It is interesting to read about George McGovern, the 1972 Democrat presidential candidate, who died this week, in the context of the ALP's continuing efforts at internal reform.
Although strongly pro-union, McGovern ran foul of the AFL-CIO over his opposition to the Vietnam War.
McGovern's efforts to reduce the influence of labor and open up the Democrat party to a broader range of, particularly young, activists were bitterly resisted by the AFL-CIO.
Yet a few decades later the Democrat party, and the unions, are stronger for rule changes that opened the party up, as Joan Walsh argued in Salon:
Yet the small, true-blue McGovern coalition of ’72 became the Obama coalition 36 years later. The president owed some of his primary victories to rule changes pioneered by the McGovern committee, even as he defeated a woman who got her political start in the 1972 campaign. This time around, a smaller, wiser AFL-CIO is a cornerstone of Obama’s ground game, just this week promising it would knock on 5.5 million doors in swing states over the last four days of the campaign. It would be a great tribute to McGovern if Obama sticks to his fighting, populist campaign and defeats the pro-business, plutocratic backlash against liberalism represented by Mitt Romney.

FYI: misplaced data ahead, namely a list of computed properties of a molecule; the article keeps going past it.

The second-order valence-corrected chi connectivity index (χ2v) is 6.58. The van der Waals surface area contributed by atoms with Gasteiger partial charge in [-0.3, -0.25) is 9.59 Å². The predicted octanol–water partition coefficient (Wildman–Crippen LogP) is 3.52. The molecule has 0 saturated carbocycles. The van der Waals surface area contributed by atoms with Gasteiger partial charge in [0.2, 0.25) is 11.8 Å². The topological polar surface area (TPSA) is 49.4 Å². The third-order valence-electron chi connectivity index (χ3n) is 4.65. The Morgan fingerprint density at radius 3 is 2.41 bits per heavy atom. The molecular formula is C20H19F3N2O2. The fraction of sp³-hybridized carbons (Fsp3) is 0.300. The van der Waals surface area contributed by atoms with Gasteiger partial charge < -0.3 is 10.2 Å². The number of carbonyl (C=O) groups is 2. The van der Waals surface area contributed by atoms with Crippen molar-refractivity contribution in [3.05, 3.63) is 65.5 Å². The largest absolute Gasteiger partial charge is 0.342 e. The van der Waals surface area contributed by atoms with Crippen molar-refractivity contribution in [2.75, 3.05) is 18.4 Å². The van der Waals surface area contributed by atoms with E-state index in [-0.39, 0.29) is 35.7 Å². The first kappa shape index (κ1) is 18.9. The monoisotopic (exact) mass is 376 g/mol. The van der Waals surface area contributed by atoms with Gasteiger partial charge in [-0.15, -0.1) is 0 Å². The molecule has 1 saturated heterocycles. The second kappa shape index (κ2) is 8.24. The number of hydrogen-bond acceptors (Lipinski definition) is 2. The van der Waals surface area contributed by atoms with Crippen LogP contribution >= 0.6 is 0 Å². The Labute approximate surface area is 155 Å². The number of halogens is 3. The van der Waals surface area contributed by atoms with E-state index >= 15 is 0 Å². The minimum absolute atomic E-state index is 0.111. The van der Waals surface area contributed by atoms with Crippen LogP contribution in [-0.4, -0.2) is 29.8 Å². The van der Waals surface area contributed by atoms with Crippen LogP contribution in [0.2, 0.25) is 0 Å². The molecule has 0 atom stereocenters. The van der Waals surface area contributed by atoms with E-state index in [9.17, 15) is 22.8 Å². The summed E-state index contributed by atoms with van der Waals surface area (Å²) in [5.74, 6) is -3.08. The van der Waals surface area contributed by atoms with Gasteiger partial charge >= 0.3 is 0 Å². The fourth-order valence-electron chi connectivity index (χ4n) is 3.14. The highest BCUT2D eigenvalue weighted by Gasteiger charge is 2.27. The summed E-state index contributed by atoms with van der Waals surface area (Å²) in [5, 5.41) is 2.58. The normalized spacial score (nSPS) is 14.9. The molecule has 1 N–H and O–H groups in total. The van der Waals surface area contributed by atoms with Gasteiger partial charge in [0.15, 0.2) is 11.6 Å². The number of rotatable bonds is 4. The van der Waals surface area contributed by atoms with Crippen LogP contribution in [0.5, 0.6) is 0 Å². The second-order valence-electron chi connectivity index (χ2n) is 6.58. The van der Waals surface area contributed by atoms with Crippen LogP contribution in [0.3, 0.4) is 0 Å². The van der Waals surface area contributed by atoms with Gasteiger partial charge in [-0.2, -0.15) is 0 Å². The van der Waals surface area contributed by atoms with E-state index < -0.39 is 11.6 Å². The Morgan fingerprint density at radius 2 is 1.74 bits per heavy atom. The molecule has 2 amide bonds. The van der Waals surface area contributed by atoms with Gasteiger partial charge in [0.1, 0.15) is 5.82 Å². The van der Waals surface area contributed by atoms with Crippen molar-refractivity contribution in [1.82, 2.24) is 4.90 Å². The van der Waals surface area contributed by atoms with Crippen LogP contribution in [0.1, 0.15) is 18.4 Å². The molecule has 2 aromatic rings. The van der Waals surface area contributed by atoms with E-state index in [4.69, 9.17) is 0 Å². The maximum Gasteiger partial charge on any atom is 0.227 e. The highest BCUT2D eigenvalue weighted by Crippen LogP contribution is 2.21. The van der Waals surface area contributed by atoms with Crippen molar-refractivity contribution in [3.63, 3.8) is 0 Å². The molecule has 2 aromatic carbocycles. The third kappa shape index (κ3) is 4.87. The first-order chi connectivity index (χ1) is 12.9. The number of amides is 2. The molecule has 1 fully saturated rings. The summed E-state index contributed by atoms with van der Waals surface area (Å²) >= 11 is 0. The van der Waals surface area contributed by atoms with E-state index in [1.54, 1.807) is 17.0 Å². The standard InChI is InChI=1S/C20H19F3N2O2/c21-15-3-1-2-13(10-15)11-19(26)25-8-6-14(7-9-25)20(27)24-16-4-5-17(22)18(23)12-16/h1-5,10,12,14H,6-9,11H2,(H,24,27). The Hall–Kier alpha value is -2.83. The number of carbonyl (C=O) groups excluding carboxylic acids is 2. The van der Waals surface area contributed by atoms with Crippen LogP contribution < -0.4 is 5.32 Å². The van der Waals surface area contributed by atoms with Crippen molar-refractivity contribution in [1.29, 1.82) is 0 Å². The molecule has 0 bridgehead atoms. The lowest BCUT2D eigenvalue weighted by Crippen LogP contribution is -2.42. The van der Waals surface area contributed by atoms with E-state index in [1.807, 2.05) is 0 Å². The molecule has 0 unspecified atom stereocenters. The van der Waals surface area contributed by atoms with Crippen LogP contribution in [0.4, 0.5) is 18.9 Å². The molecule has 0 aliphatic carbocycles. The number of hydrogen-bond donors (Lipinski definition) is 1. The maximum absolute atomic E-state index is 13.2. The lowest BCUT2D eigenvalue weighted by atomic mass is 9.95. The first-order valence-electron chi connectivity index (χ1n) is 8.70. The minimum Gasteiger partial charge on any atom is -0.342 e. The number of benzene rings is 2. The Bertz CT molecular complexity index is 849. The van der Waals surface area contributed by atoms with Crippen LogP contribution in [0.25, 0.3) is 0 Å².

Of course, and thankfully, Australia has experienced nothing as dramatic as the turmoil that hit US politics in the late 1960s.
Yet, as I discuss in my thesis, there are similar issues; how to build a centre-left party in a society that no longer has a predominantly blue collar society? and, how do you reconcile a close relationship with unions without excluding other groups and individuals?
Two ALP national reviews in the last decade have dealt with these questions (see chapter 7 of my thesis) but progress has been slow and largely insignificant.